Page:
Transcript of "ZAR Coins vs Mandela Coins vs Kruger Rands"
ZAR vs. Mandela vs. Kruger RandsIf you’re new to coin collecting, either for investment purposes or as a hobby, you’ll know that thereare many different types and series of rare coins that you could choose to start collecting.Sometimes, it’s confusing to know just where to begin. Added to this, without the right informationavailable, you might not know which of these coins would best suit your investment needs. Even ifyou are only pursuing it as a hobby, you want coins that are going to add definite value to yourcollection over time.Over the past decade, gold coins and rare coins in particular have become increasingly popular withinvestors and collectors. They are tax free when sold, their mintage is lower than modern coins, andthe ability to find them in a good or even reasonable condition has become much harder, which inturn adds to their rarity value. In fact, over the past nine years rare coin values have increasedbetween 23-68% per annum, proving that they are gaining increasing credibility in the investmentcommunity.With this in mind, we look at the differences between three South African coin types that are mostpopular amongst collectors and investors: ZAR coins, Mandela Coins and Kruger Rands.
ZAR COINSAlso known as Kruger coins, these are the first real coins of South African and were minted between1892 and 1902. The 1892 series are considered to be one of the most popular series, due to the factthat the coins were printed with two glaring errors that effectively insulted the heritage and historyof South Africa as well as the reputation of President Kruger.The first error was the incorrect depiction of a South African Voortrekker ox-wagon. Instead, aContinental wagon, which had a double shaft and front and rear wheels of similar size, was stampedon the coins. A South African ox-wagon traditionally had only a single shaft, and its rear wheels werelarger than the front wheels. The second error came about when the designer Otto Shultz stampedhis initials ‘OS’ on the obverse of the coin on President Kruger’s bust. Whilst this in itself is acustomary procedure, the word OS is the Dutch word for ox and this was seen as a great insult to thegovernment and president, who was preparing to campaign for a second election.The coins were immediately recalled and President Kruger went on to narrowly win his election, butthe errors on the coins resulted in them gaining immediate value and not all of them were handedover. As many of these coins were hoarded soon after mintage, it’s possible to find them in verygood condition, although it’s not often that these specimens come onto the market.Today, rare coins such as the ZAR coins are considered collectibles and are not eligible for capitalgains tax when sold, making them a hugely attractive investment asset.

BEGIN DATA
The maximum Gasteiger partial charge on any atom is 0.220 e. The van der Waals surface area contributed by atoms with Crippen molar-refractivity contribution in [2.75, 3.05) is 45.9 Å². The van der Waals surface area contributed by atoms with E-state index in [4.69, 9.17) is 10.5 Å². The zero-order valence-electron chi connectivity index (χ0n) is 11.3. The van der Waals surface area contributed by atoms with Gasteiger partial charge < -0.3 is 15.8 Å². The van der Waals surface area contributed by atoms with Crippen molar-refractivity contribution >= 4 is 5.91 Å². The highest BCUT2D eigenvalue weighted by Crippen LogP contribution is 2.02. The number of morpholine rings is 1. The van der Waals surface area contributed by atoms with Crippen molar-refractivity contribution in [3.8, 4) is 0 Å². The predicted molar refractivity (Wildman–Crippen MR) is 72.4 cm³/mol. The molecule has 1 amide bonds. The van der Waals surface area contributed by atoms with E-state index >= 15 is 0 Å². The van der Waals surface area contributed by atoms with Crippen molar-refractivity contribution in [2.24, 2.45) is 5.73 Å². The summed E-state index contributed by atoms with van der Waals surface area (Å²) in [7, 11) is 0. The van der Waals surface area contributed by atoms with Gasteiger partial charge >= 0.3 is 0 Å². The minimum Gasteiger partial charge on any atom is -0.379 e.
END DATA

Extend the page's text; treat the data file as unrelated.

KRUGERRANDSThe first South African Krugerrand gold coin was manufactured in 1967 and was the first gold bullionof its kind in the world. Today, there are more Krugerrands in circulation worldwide than all othergold coins combined, with some estimates putting this number at over 54 million coins. Other well-known gold coins include the Canadian Maple Leaf and the American Eagle.In South Africa the Krugerrand is considered legal tender and although the coins don’t bear anycurrency denomination, they are stamped with the amount of gold that it contains. For this reason,the Krugerrand can be found in four sizes, 1oz, 1/10oz, 1/4 oz and 1/2oz. The coin’s value is basedpurely on the intrinsic value of the metal that it’s manufactured from, therefore if the price of goldincreases or decreases so does the value of the coin. Interestingly, although Krugerrands have beenminted since 1967, the importation of the coin into the US was banned in 1984 by Congress, due toSouth Africa’s infamous Apartheid status. This boycott was subsequently lifted in 1994; the sameyear that South Africa held its first Democratic elections.While Krugerrands are undoubtedly valuable and hold strong historical significance, they areunfortunately eligible for capital gains tax when sold, which can be as much as 20% in some cases.
MANDELA COINSUncirculated Mandela coins have been known to fetch hundreds of thousands and even millions ofrands when sold privately and through auction. These versions are of course incredibly hard tosource and their low mintage figures and the fact that they are struck using precious metal add totheir exceptional value. Undoubtedly, if are in a position to purchase one of these coins, it would bea sound investment as their value is set to increase even more in time.Circulated versions however are plentiful, as millions of them have been minted and for this reasonthey are not considered to be rare. Their value lies in people’s understandable appreciation andrespect for Nelson Mandela and in time his legacy will help these coins gain value. Currentlyhowever, there is a high supply of circulated Mandela coins and a relatively low demand. Added tothis, with modern coins there is always the chance that the mint could manufacture more, whichlowers the value of the coin and further dilutes the market.For more information on rare South African coins, or to source you’re the ideal investment coin foryour collection or portfolio, visit the South Cape Coins website: http://www.southcapecoins.co.za